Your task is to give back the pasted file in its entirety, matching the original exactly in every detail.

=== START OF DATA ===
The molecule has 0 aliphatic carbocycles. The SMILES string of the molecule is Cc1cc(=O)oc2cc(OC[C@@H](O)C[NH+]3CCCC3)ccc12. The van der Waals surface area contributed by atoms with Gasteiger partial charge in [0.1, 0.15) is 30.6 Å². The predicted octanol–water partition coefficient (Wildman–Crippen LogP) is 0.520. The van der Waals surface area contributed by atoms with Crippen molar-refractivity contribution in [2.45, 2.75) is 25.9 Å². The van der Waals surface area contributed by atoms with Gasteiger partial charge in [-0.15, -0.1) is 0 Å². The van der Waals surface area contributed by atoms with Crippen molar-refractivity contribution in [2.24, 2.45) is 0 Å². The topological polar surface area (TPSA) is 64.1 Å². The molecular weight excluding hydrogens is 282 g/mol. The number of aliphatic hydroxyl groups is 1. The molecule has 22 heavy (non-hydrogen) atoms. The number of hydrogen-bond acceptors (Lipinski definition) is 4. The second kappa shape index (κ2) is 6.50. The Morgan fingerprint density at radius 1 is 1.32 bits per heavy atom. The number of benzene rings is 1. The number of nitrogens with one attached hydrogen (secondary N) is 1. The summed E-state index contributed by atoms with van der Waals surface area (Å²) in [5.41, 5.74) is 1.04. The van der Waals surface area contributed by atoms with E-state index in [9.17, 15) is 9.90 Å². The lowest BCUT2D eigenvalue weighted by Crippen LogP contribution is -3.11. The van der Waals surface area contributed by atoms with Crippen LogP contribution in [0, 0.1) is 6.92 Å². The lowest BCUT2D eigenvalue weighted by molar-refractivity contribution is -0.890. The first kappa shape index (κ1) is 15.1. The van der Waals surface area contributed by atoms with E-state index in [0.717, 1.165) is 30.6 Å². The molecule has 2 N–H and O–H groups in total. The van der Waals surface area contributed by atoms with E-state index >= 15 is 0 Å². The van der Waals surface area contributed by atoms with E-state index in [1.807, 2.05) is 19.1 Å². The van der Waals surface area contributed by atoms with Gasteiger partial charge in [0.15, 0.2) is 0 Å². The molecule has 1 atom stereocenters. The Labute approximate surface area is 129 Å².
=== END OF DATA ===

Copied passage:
The molecule has 0 aliphatic carbocycles. The SMILES string of the molecule is Cc1cc(=O)oc2cc(OC[C@@H](O)C[NH+]3CCCC3)ccc12. The van der Waals surface area contributed by atoms with Gasteiger partial charge in [0.1, 0.15) is 30.6 Å². The predicted octanol–water partition coefficient (Wildman–Crippen LogP) is 0.520. The van der Waals surface area contributed by atoms with Crippen molar-refractivity contribution in [2.45, 2.75) is 25.9 Å². The van der Waals surface area contributed by atoms with Gasteiger partial charge in [-0.15, -0.1) is 0 Å². The van der Waals surface area contributed by atoms with Crippen molar-refractivity contribution in [2.24, 2.45) is 0 Å². The topological polar surface area (TPSA) is 64.1 Å². The molecular weight excluding hydrogens is 282 g/mol. The number of aliphatic hydroxyl groups is 1. The molecule has 22 heavy (non-hydrogen) atoms. The number of hydrogen-bond acceptors (Lipinski definition) is 4. The second kappa shape index (κ2) is 6.50. The Morgan fingerprint density at radius 1 is 1.32 bits per heavy atom. The number of benzene rings is 1. The number of nitrogens with one attached hydrogen (secondary N) is 1. The summed E-state index contributed by atoms with van der Waals surface area (Å²) in [5.41, 5.74) is 1.04. The van der Waals surface area contributed by atoms with E-state index in [9.17, 15) is 9.90 Å². The lowest BCUT2D eigenvalue weighted by Crippen LogP contribution is -3.11. The van der Waals surface area contributed by atoms with Crippen LogP contribution in [0, 0.1) is 6.92 Å². The lowest BCUT2D eigenvalue weighted by molar-refractivity contribution is -0.890. The first kappa shape index (κ1) is 15.1. The van der Waals surface area contributed by atoms with E-state index in [0.717, 1.165) is 30.6 Å². The molecule has 2 N–H and O–H groups in total. The van der Waals surface area contributed by atoms with E-state index >= 15 is 0 Å². The van der Waals surface area contributed by atoms with E-state index in [1.807, 2.05) is 19.1 Å². The van der Waals surface area contributed by atoms with Gasteiger partial charge in [0.15, 0.2) is 0 Å². The molecule has 1 atom stereocenters. The Labute approximate surface area is 129 Å².